The Misfits Static Age
Um… Because why wouldn't The Misfits show up on this list? If you're unsure why this would have connections to my favorite season, well, just go listen to it.

Osker Idle Will Kill
For their second release, Osker swapped out their rawness for a little more of a mature feel, which at first didn't sit well with me. After repeated listens, I was able to ignore the contrast, and appreciate the songs as they were. There's a certain mood to Idle Will Kill, that in a way I find depressing, which perfectly compliments gloomy autumn days. Still one of my go-to records when I'm down.

Slapstick Slapstick
I discovered Slapstick way later than I should have. These 25 songs could essentially be labeled the soundtrack to my junior year of high school. I could not get enough, and still can't all these years later. I associate driving my '88 Toyota Camry to work (at Cousin's Subs) during a downpour as the sun was setting with these songs. Still the best ska-punk record I've ever heard.

T.S.O.L. Dance With Me
Being a teenager and hearing Jack Grisham proclaim "I want to fuck the dead!" (in the song Code Blue) on Punk-O-Rama Vol. 2 was more than enough to catch my attention and want to hear more. It was just happenstance that I bought this record during the fall, as everything about it screams fall weather, but it is required listening.

Sunday, June 30, 2013


June 30, 1998. It was the summer before my freshman year of high school, and I ended up working for my mom's boss, painting the exterior of their building. It was my first taste of "full-time" work, as I worked Monday through Friday. Can't remember if it was eight hours a day, I think it just might have been. I do recall, however, that I had to be there at 9am, which completely sucked. I mean, after all, this was summer break. Who wants to get up that early during summer? As I quickly found out, those carefree summer days we all loved were over.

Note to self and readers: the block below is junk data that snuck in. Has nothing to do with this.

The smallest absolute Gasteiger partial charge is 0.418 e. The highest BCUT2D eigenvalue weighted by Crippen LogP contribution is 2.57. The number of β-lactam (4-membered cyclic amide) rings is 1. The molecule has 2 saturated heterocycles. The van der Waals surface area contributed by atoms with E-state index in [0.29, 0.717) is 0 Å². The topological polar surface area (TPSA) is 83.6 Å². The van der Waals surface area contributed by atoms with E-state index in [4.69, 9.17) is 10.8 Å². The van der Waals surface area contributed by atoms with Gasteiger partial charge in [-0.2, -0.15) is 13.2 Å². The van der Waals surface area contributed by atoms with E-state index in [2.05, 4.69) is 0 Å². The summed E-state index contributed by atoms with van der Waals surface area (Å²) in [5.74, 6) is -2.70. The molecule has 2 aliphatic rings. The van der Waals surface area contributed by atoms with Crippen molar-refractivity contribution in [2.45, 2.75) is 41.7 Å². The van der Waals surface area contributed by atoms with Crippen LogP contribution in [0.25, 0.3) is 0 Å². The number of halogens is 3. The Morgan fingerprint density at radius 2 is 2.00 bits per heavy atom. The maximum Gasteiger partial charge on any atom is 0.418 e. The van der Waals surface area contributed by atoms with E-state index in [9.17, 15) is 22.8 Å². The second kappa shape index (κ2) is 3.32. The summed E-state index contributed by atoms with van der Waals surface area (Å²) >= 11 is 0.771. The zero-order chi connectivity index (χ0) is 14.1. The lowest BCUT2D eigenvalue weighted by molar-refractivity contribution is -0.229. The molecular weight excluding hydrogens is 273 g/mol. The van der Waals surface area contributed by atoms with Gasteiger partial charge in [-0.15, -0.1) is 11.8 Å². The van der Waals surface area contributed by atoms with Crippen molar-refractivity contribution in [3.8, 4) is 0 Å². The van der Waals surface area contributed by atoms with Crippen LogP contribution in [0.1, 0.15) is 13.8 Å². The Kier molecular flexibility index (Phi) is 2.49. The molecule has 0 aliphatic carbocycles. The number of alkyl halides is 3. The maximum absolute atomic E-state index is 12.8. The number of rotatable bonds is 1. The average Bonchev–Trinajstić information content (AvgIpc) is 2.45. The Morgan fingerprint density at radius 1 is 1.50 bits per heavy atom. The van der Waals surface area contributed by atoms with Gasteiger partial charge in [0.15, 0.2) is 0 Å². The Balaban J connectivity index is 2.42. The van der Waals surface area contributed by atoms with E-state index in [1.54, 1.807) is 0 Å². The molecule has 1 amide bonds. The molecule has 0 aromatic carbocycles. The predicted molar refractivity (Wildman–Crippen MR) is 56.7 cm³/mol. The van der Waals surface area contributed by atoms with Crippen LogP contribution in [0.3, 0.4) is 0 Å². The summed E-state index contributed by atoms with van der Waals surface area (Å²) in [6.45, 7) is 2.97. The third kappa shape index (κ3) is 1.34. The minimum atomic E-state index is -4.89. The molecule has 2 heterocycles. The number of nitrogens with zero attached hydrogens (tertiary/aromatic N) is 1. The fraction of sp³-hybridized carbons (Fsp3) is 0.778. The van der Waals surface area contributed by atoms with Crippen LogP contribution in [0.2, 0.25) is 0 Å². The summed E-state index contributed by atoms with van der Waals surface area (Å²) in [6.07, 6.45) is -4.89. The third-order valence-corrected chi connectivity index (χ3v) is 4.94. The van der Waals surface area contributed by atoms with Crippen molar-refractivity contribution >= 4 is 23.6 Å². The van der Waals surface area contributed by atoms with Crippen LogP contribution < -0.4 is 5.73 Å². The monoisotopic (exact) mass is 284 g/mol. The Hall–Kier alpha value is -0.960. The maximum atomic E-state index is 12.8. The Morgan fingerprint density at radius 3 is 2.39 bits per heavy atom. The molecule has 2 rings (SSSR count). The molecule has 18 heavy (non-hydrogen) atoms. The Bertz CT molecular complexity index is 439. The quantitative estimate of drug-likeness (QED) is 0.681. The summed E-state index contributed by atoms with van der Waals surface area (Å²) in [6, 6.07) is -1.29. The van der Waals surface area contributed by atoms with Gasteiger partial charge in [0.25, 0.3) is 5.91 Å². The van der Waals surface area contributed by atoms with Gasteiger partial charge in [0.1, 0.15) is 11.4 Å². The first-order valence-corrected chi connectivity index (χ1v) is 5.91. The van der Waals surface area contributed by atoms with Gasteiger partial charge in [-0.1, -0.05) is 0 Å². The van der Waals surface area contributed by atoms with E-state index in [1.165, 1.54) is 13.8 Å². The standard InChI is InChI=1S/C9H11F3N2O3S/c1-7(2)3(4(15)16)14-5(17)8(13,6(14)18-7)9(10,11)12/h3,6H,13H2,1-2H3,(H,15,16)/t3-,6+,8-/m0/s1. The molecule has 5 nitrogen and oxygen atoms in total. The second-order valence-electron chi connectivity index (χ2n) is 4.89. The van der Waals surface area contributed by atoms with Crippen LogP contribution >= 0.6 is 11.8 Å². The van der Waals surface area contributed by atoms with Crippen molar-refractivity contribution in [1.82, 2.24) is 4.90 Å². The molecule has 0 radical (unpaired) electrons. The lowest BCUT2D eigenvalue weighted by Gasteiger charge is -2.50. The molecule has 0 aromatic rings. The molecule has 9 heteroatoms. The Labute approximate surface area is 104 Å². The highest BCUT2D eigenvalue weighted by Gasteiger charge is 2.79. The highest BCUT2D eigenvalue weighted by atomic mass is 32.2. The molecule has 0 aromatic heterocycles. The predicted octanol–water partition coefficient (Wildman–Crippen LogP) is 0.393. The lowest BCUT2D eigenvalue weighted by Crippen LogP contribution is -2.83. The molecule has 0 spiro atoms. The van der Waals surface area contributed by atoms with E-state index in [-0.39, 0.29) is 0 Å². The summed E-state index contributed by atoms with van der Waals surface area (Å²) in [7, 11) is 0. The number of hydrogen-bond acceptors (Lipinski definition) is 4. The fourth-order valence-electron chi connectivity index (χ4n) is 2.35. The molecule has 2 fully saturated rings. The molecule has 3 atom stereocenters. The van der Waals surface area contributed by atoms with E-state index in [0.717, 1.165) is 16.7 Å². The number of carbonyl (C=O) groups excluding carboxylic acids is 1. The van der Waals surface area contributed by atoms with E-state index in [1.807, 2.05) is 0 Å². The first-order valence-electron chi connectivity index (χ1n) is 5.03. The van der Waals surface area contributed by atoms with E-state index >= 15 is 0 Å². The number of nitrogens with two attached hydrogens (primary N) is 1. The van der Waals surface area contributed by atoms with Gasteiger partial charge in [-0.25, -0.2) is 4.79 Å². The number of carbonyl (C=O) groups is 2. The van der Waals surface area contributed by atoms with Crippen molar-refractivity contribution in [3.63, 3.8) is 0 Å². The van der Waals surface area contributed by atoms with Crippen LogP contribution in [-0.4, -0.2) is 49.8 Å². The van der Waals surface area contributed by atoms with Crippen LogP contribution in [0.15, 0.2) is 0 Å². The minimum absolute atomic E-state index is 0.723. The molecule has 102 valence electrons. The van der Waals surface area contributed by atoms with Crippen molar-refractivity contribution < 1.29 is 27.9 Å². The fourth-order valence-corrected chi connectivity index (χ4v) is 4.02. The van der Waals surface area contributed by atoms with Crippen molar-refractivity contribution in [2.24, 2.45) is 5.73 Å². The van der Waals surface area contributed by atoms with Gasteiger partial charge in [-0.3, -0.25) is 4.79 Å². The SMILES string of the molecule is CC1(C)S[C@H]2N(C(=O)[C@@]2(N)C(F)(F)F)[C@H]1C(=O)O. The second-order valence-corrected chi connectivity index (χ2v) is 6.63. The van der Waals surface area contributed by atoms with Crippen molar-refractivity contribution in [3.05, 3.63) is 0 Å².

On this particular day fifteen years ago, a Tuesday to be exact, I woke up extra early to make a slight detour before work. Much to my anticipation, the new Rancid record, Life Won't Wait, was coming out, and I had to be the first one to buy it (not to mention I wanted to listen to it all day at work). Now, when there was a new record coming out that I excited about, I used to go to the Exclusive Co. about thirty minutes before they opened, to ensure I was the person there to buy it. That is, of course, if Sam Warnke didn't beat me to it. Actually, my work was only a few blocks away from Exclusive, so it wasn't as much a detour as it was a brief stop. 

Just a few weeks prior, I caught the world premiere of the music video for "Bloodclot" on MTV's 120 Minutes (which I used to sit up and watch until 2am every Sunday night during the summer). As if I wasn't pumped enough, that video pushed me over the edge. Lucky for me, I taped it when it aired, and basically watched it daily until the release of the record. On top of that, just a few weeks later, I'd be catching Rancid live for the first time at Warped Tour. In other words, the first half of summer was all about Rancid.

The opening line of the intro wasn't lying when it said, "The phenomena you are about the witness could well revolutionize your way of thinking... Prepare yourself for the evidence that will follow." Something I was unaware about was what I got myself into when I made my purchase that morning. Not only is Life Won't Wait my favorite Rancid record, but it's one of my all-time favorite records period. With …And Out Come The Wolves, the band started to explore elements of their influence, dabbling into ska and reggae. With Life Won't Wait, they took it to a whole new level. Not only were they busting out tracks of all styles, they were executing them perfectly. It seems that this direction steered a fair amount of fans away. I still find myself in conversations where people shoot Life Won't Wait down. That's fine, to each their own, but for me, it doesn't get much better than this. 

Friday, April 26, 2013


On my way home from the bank, I decided to swing by the grocery store to pick up a few items. Before I ventured home, I was standing next to my bike, no more than thirty feet from the entrance to the store, munching on trail mix. This upperclass trophy wife (not so sure if she actually was, but that's the image she was putting out) attempted to walk in, but the automatic sliding doors weren't opening, for whatever reason. She paused awkwardly, backed up a step, and tried again. Nothing, doors didn't open. At this point, it was obvious she was getting a little frustrated and annoyed, and began to get all anxious.